Today is the beginning of Brake Safety Week in North America. CVSA inspectors will be doing a lot of brake stroke inspections this week, and also working with drivers, mechanics and others to improve awareness of brake systems and regulatory compliance. Its one of the best things CVSA does.
Automatic brake adjusters are poorly understood by driver and mechanics alike. Photo by Jim Park
Automatic brake adjusters are poorly understood by driver and mechanics alike. Photo by Jim Park

Unfortunately, drivers -- and I'm sure some fleets sometimes -- see Brake Safety Week and Operation Air Brake as just another cash grab. But the fact that more than 50% of commercial motor vehicle out-of-service violations cited during roadside inspections are for brake-related violations indicates there is a major knowledge gap there somewhere.

Vehicle users either do not know what constitutes proper brake adjustment or can't identify certain brake related problems, or they just aren't doing sufficiently thorough vehicle inspections and the problems are going undetected. Either way, the industry has to pull up its socks, or the creeper cops will pull them up for us.

Automatic Brake Adjusters

While brake violations account for most of the OOS citations written at roadside, the vast majority of those are for brakes beyond their adjustment limit. Aside from the hassle of lying under the truck and visually inspecting brake stroke -- which usually requires that the driver mark and measure applied brake stroke -- brake stroke violations should be the easiest tickets in the world to avoid.

In the days prior to ABAs, drivers routinely adjusted their brakes, yet back then, the OOS rate for brake adjustment was much higher than it is today. ABAs have no doubt contributed to the lower numbers, but as current OOS figures indicate, there's still a problem.

I think it has a lot to do with the term "automatic." I think it creates the impression that the adjuster will somehow keep brake stroke within limits under any circumstance, and that's clearly not the case.

I asked Ron Plantan, the principle engineer for the wheel-end group at Bendix Spicer Foundation Brake why, given the prevalence of ABAs today, we're still seeing a relatively high number of trucks sidelined by poor brake adjustment.

"Truck brakes are a system. You have a brake chamber, a slack adjuster, and what we call the foundation brake, which includes the drums, shoes, linings, rollers, cams, etc., [all the stuff at the end of the axle]. The problem of over-stroking can originate in any one of those," he says. "The easiest thing to do is blame the most obvious suspect, the automatic adjuster."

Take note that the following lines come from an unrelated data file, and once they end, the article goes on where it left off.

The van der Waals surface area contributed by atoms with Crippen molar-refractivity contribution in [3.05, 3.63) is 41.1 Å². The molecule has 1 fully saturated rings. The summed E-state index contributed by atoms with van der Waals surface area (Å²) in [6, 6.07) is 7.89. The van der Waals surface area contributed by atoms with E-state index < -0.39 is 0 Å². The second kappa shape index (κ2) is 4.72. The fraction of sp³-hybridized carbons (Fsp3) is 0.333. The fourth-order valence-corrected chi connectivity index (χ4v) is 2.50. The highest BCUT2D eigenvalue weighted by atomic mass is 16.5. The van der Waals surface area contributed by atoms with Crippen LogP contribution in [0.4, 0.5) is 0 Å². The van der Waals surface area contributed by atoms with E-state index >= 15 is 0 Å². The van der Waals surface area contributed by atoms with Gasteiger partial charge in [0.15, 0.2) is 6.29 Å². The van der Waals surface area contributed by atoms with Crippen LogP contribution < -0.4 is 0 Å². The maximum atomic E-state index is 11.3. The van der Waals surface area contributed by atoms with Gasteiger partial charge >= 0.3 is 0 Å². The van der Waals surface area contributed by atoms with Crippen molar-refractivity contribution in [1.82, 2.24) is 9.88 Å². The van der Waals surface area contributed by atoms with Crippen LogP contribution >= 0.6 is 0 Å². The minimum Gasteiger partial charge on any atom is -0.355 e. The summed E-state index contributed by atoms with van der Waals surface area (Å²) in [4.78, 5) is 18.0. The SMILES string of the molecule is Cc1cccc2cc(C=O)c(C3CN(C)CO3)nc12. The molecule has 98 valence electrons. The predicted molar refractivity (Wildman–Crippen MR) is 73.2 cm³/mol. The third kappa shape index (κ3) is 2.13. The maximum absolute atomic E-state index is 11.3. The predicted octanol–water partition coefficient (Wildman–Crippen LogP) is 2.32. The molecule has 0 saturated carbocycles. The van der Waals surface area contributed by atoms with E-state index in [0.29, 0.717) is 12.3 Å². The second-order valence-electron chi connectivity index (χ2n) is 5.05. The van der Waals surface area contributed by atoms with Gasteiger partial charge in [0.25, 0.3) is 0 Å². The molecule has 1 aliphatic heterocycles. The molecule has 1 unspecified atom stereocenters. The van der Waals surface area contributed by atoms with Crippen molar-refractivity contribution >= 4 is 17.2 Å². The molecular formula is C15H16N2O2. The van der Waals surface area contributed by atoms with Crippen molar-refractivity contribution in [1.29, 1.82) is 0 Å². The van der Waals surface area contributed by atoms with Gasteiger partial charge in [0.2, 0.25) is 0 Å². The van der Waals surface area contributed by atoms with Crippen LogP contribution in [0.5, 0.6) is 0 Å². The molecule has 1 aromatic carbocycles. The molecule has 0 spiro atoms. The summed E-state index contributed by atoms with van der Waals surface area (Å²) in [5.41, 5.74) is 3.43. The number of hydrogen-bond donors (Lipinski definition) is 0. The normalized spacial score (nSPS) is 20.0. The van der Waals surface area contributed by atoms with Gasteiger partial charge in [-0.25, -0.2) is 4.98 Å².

In the days prior to automatic brake adjusters, there was a good chance the culprit was the slack adjuster simply because it hadn't been checked recently.

"ABAs are designed to compensate for wear of the brake linings and brake drums," Plantan says. "If there's a problem somewhere else in the brake system, the ABA can compensate only to a point. An overstroking ABA is a good indicator of a brake problem that needs attention."

As an industry, we have a problem with brake adjustment -- a few of them actually.

* We have a brake component whose name suggests it doesn't require much attention;

* In bygone days, the solution to an out-of-adjustment condition was to adjust the slack adjuster and make the brake stroke measurement right. That's not the correct approach with ABAs; and

* We appear to have a demonstrated lack of awareness of the role and function of ABAs.

Never Adjust an Automatic Brake Adjuster

Measuring pushrod travel is the accepted way of gauging brake system condition at roadside, but many of today's ABAs are designed to operate very close to their legal adjustment limit. When you have problems anywhere in the foundation brake, worn bushings, or if it's not returning properly to its zero-stroke position, any of those situations can result in an overstroke condition, even though the ABA itself is functioning perfectly.

With automatic adjusters, adjusting the brake may alleviate the symptom, but it may not cure the problem.

"It's real easy for someone to say, 'aw just adjust it and let it go and save the money. I can do that in a couple of minutes.' In reality, they are just covering up a problem and actually making it worse," Plantan says. "We caution drivers and mechanics not to continue adjusting the ABA if it continuously is in an overstroke condition. The fact that it won't stay properly adjusted is an indication of a problem. If you continue to adjust the brake, not only are you covering up the problem, but you could get to a point where, if you're adjusting the ABA all the time, you'll wear out the mechanism prematurely.

ABAs, under normal circumstances, should not be manually adjusted. The adjustment mechanism is there for the initial installation. They are not meant to be adjusted regularly as the older manual slack adjusters were. Continual adjustment of an ABA will cause premature wear to the clutches and ratchets inside the device, eventually rendering it unable to hold its adjustment.

A key indicator of a brake system problem on a truck with ABAs is an overstroke condition. If it's going out of adjustment constantly, it's telling you there is a problem somewhere. It could be the ABA itself, but chances are there is excessive wear or an out-of-tolerance condition somewhere in the wheel-end portion of the brake system.

And of course, the easiest way of determining proper brake system condition is to get under the truck and inspect it regularly -- including checking pushrod travel.

For more on the perils of manually adjusting automatic brake adjusters, read this report from the National Transportation Safety Board on a fatal wreck in Glen Rock, Penn. The executive summary tells the story, but the details are worth reading and sharing with shop personnel and drivers.

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